"No, you just made me look like a child in front of my mother."
"I'm sure she didn't interpret it that way."
Jane rolled her eyes and swigged her beer.
"Why is this so hard?" Maura asked. She slipped off the stool and approached Jane, who held out her arm to stop her from getting too close, a physical manifestation of her behavior over the past hours. "Was it always hard?" she asked.
"Yeah, it was." They talked for hours about things that made little difference in the scheme of things, or about the case they were working, but never about anything important, not in detail. Sometimes Jane would let something slip, or Maura would mention something from her life, and they were on the same page. They didn't think to go deeper. It didn't seem necessary, and there were things that neither of them wanted to share. Ever.
"It didn't seem that way."
"I think I should go."
"That's up to you."
Jane's bed. Sunshine. Rumpled sheets, clothes on the floor where they landed. Maura stopped herself and looked up at Jane. "Do you want me to stay?"
"I want you to feel like you don't have to ask."
Better than yes, if she meant it, but Maura, adept as she was at decoding micro-expressions, couldn't tell. It was another sign to her that something basic wasn't working between them. She read Jane easily after a few months, but Jane's poker face was impressive and sometimes stymied her. This wasn't Jane's poker face, but something new that didn't match any frame of reference.
"Maura?" After almost two minutes, she pulled Maura from her internal digression.
"Will you stay?"
A direct request was something different, and Maura couldn't turn it down. "Yes."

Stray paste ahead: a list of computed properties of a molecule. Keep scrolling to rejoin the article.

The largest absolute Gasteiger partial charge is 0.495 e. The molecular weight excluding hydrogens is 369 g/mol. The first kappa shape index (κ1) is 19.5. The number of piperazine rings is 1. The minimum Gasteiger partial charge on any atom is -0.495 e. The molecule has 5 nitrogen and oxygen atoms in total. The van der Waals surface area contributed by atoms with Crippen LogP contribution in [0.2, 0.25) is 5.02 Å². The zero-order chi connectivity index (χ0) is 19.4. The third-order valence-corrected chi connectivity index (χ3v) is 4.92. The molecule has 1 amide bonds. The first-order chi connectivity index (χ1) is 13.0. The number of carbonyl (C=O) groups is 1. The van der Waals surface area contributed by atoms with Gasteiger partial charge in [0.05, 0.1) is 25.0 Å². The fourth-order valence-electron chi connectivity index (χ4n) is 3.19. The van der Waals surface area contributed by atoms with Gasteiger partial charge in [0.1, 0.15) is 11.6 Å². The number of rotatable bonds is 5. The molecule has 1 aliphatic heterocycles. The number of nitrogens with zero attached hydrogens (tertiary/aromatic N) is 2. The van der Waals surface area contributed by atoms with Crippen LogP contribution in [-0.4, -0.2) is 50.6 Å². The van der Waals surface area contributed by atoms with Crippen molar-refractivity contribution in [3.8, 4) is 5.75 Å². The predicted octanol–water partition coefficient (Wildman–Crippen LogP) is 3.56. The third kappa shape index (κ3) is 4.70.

"Can we move to the couch, then?"
"Certainly," Maura answered, and turned toward the counter, relieved, because Jane didn't decide that what happened earlier was enough reason to renege on her promise to talk.
Jane got another beer from the refrigerator and went out to sit in her corner of the couch. She turned on the television, but kept the volume low while she went through the channels. Maura got a beer from the refrigerator and picked up the empty wineglass on her way to join her.
Jane turned off the television when Maura arrived. "I had fun today."
"I did, too. I wasn't certain what to expect."
"Well, now you've played hooky. Next time, you can figure out what to do."
"That seems fair."
They sat for a few minutes in uncomfortable silence. It was new and awkward and could only get worse.
"Dinner was good."
"Ma was happy to see you."
"I'm always happy to see them, Jane."
"Makes one of us."
Jane looked at her for a few seconds. Maura couldn't just say bullshit when she was calling someone, usually Jane, on it. "I love 'em, but they get on my nerves sometimes."
"Is that how you feel about me?"
Jane bought time by drinking some beer. She was acutely aware that Maura was watching her. Examining her, actually. Sometimes it was a bitch to have a girlfriend who could tell when she lied. "It's not the same, Maura."
"Why can't you just tell me how you feel?"
"Why can't you?" Jane countered. They hadn't broken up, but it felt that way sometimes.
It was Maura's turn to stall. Adept as she was at spotting lies, she couldn't tell them herself. Recent improvement at manipulating words into something that wasn't completely truthful wasn't going to get her out of this. This was why they needed a mediator. Maura felt Jane become impatient and made her hands into a T. "Timeout."
"You can't call timeout."
"We need to." Maura lowered her hands.
"What? Why?" The pitch of Jane's voice rose as panic set in. "I said I'd go with you. What else do you want?"
"Not from us. Just from the conversation. I don't want to fight."
"I don't want to fight, either."
"So I should go."
"I don't want you to." Jane wanted a complete night's sleep, something she had a greater chance of having if Maura stayed. She'd been running on a sleep deficit since that night.
Maura studied Jane again. She looked more tired than usual, dark rings obvious under her eyes. She fiddled with her hands more today than she had in ages. There was danger in staying, almost as much as in going. Either way, she would spend the bulk of the night reviewing the day. She could get a t-shirt, too, one that still smelled like Jane, that made it easier to fall asleep when she was alone. Maura realized she was overthinking everything when she heard Jane.
Jane's voice was quiet, her tone a little desperate. "I'll stay," Maura answered immediately.